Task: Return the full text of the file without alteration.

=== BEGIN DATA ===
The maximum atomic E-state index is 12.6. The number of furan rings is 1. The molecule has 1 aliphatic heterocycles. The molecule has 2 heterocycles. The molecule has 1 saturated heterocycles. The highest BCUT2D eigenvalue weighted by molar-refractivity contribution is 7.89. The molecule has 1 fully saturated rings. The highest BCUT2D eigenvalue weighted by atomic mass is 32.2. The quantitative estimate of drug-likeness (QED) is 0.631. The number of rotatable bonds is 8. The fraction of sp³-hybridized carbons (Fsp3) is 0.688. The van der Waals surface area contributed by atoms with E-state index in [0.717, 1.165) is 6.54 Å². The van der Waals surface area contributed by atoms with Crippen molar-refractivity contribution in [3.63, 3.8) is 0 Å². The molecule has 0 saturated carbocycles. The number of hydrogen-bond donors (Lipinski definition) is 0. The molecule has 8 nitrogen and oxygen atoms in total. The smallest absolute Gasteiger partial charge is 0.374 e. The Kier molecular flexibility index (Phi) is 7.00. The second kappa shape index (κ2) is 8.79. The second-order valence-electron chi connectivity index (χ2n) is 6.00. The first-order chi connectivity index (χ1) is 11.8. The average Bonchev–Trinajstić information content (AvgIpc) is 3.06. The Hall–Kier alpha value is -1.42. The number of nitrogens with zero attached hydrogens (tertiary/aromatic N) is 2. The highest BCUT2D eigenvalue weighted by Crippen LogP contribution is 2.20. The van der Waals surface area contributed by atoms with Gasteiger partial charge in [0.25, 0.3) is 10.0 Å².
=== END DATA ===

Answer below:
The maximum atomic E-state index is 12.6. The number of furan rings is 1. The molecule has 1 aliphatic heterocycles. The molecule has 2 heterocycles. The molecule has 1 saturated heterocycles. The highest BCUT2D eigenvalue weighted by molar-refractivity contribution is 7.89. The molecule has 1 fully saturated rings. The highest BCUT2D eigenvalue weighted by atomic mass is 32.2. The quantitative estimate of drug-likeness (QED) is 0.631. The number of rotatable bonds is 8. The fraction of sp³-hybridized carbons (Fsp3) is 0.688. The van der Waals surface area contributed by atoms with E-state index in [0.717, 1.165) is 6.54 Å². The van der Waals surface area contributed by atoms with Crippen molar-refractivity contribution in [3.63, 3.8) is 0 Å². The molecule has 0 saturated carbocycles. The number of hydrogen-bond donors (Lipinski definition) is 0. The molecule has 8 nitrogen and oxygen atoms in total. The smallest absolute Gasteiger partial charge is 0.374 e. The Kier molecular flexibility index (Phi) is 7.00. The second kappa shape index (κ2) is 8.79. The second-order valence-electron chi connectivity index (χ2n) is 6.00. The first-order chi connectivity index (χ1) is 11.8. The average Bonchev–Trinajstić information content (AvgIpc) is 3.06. The Hall–Kier alpha value is -1.42. The number of nitrogens with zero attached hydrogens (tertiary/aromatic N) is 2. The highest BCUT2D eigenvalue weighted by Crippen LogP contribution is 2.20. The van der Waals surface area contributed by atoms with Gasteiger partial charge in [0.25, 0.3) is 10.0 Å².